“Stress often results when I don’t give myself a choice. That’s when I end up at the mercy of a situation or condition. When I was a student the pressure of work really got to me and my stomach was all tied up in knots. My counsellor suggested I give myself a choice:
I could walk away from the college course, call it a day, and go and do something else if I wanted to. Alternatively, I could, stay on, knowing what the work involved, and try to cope with the stress as best I could. All of a sudden, I’d taken charge of my life. I was no longer at the mercy of my situation. I was about to make a choice. My choice was to stay on at college and to do my best to cope with the workload. Miraculously the stress eased, and I found I could manage it better from then on.” Robert.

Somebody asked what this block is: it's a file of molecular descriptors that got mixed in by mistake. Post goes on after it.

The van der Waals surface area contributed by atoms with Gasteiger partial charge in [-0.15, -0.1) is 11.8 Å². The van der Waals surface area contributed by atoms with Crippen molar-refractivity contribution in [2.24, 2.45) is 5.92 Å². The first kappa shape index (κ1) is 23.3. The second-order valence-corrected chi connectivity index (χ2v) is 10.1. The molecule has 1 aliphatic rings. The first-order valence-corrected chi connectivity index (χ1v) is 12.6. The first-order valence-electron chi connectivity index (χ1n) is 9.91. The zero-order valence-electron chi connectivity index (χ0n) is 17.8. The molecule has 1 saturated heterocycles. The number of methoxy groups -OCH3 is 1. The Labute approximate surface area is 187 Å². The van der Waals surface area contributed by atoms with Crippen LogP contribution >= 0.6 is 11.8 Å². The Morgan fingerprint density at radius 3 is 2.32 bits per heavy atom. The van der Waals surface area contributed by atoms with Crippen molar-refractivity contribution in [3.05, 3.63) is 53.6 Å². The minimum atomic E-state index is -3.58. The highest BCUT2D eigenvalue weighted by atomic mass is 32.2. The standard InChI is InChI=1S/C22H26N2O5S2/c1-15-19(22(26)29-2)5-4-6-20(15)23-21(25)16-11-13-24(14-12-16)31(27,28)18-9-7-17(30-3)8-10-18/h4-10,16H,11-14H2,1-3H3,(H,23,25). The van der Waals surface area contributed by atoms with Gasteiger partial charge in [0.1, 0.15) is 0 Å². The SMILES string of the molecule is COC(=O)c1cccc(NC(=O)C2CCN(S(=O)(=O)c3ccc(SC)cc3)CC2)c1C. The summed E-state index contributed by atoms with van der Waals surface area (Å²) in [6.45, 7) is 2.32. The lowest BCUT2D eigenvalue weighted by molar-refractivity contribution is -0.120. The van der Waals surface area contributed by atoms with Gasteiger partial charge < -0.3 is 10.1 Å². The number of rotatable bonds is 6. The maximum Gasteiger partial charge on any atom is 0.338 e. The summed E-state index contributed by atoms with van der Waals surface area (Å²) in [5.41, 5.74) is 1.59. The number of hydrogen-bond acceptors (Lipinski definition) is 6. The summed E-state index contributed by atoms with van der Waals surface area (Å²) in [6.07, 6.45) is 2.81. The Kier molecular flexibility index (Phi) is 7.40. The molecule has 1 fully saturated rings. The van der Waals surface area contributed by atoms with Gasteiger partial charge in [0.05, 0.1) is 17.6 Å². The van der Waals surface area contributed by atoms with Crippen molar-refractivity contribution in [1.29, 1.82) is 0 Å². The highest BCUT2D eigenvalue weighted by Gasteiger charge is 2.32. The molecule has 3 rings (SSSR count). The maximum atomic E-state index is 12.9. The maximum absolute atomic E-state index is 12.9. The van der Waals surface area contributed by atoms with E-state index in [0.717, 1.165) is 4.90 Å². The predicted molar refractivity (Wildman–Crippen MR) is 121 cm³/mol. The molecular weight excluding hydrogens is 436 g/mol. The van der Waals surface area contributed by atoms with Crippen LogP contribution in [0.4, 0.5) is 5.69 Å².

Robert also learnt to deal with fear by making a list of the ones that were bugging him. Then he made a note of how the fear affected him – his emotional and financial security, his self-esteem, his relationship with others, his personal and social ambitions, etc. Then he looked at what he might have done to cause the fear in the first place; had he been selfish or self-seeking, had he been dishonest, irrational, or flippant, and so on. Finally, he tried to think of ways to ensure the same thing wouldn’t happen again – to think and behave differently. Robert carried out this exercise collaboratively with his Recovery Coach.